When Brunei put harsh new laws in place this week that made adultery and gay sex punishable by stoning, it focused international attention on the country’s sovereign, Sultan Hassanal Bolkiah, 72, whose vast wealth and family spending have landed his name in the tabloids for decades.
The sultan, as the main enforcer of religion in the Southeast Asian country, has in recent decades advocated a hard-line vision of Islam that is at odds with the royal family’s opulent lifestyle. Here is a look at his powers, his background and the international condemnation of Brunei’s new laws.
In Brunei, a tiny sultanate on the island of Borneo, Sultan Hassanal has many more roles than monarch. He is, according to his official biography, also prime minister, defense minister, finance minister and foreign minister. He became crown prince at 15, in 1961, and was crowned Brunei’s 29th sultan in 1968, the year after his father abdicated.
Sultan Hassanal ascended to the throne while Brunei was still a British protectorate, and he studied at a military academy in Britain before becoming sultan. (He also studied in Malaysia.)
By the time Sultan Hassanal took over from his father, Brunei was already fantastically wealthy thanks to its oil resources. When it gained independence in 1984, the country had one of the highest per-capita incomes of any nation, about $48,650 a year in today’s dollars.
Powered by the oil company Brunei Shell Petroleum — Brunei was nicknamed the “Shellfare state” for its entitlement programs — the country of about 430,000 people remained relatively secluded compared with its neighbors.
“Brunei has been religiously very conservative and highly restrictive for a long time,” said Amy Freedman, a research scholar at the Weatherhead East Asian Institute at Columbia University. “In the 1990s, when it felt like Malaysia and Indonesia were seeing more relaxed attitudes about social conventions, Brunei was already exercising very tight state control over religious interpretation and practice.”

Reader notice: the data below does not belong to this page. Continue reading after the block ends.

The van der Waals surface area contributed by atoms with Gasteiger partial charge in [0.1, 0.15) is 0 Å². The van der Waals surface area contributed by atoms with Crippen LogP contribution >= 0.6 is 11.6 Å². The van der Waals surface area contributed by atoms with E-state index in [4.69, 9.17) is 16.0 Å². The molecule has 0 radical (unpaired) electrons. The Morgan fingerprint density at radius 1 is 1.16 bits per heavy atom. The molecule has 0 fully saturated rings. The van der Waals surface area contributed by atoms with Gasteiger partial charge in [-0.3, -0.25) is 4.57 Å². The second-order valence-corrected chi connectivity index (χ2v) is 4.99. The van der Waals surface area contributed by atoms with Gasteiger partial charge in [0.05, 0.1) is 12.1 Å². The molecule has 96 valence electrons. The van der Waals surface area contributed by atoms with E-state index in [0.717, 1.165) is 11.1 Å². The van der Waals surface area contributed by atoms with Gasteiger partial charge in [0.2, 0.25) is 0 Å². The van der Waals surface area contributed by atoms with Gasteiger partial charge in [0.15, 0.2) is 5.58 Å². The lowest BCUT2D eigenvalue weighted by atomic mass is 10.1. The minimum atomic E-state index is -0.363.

Palaces and Polo
For decades, Sultan Hassanal was regarded as one of the world’s richest men, and he spent accordingly.
Some of Sultan Hassanal’s relatives have shown a similar propensity to spend. Prince Abdul Mateen, one of the sultan’s 12 children, regularly posts images of himself on Instagram in gilded halls, playing polo and appearing with a tiger cub and other tokens of wealth. Prince Azim, another son, was reported in 2007 to have flown jewelry to Mariah Carey on a private jet.
Prince Jefri Bolkiah, the sultan’s younger brother, built an amusement park that was free to visitors, purchased hotels around the world and gained a reputation in Western tabloids for mansions and mistresses.
He spent so freely in the 1990s — during a financial crisis in Asia — that in 2000 the sultan sued him, accusing him of misspending billions on 2,000 cars, 17 airplanes, several yachts and a variety of investments. (It was only the start of a long-running feud between the brothers.)
The Brunei Investment Agency, an arm of the government, owns nine of the world’s most exclusive hotels, including the Beverly Hills Hotel and Hotel Bel-Air in Los Angeles, the Dorchester in London and the Hôtel Plaza Athénée in Paris.
A Law and a Backlash
Homosexuality was already illegal in Brunei when the country first announced the new penalties for gay sex, adultery and theft — which include amputation as well as stoning — six years ago. International outrage at the time, though, prompted the nation to delay them.
Similar condemnation followed the recent announcement that Brunei would go ahead with the laws, which took effect on Wednesday. Celebrities and Los Angeles officials called for boycotts of the hotels, and students at King’s College London and Oxford have asked their universities to strip the sultan of honorary degrees. The United States, Britain and other countries also denounced the penalties.
On Friday, most of the nine hotels in the The Dorchester Collection, which is owned by Brunei’s sovereign wealth fund, curtailed their presence on Twitter and Instagram by removing accounts or making them private because of what it said was “personal abuse directed at our employees.”
Public pressure is unlikely to convince the sultan to change his mind now, said Francisco Bencosme, the Asia-Pacific advocacy manager for Amnesty International. “The more international outcry there is, it makes the sultan look more like he’s the defender of conservative Islam,” he said.
Still, by targeting Brunei-linked hotels and businesses, activists could put financial pressure on the sultan, Mr. Bencosme said.
“It’s not only a moral thing or a commitment to international law,” he said, “but it’s also going to impact the businesses of many of these particularly middle- and upper-class people of Brunei.”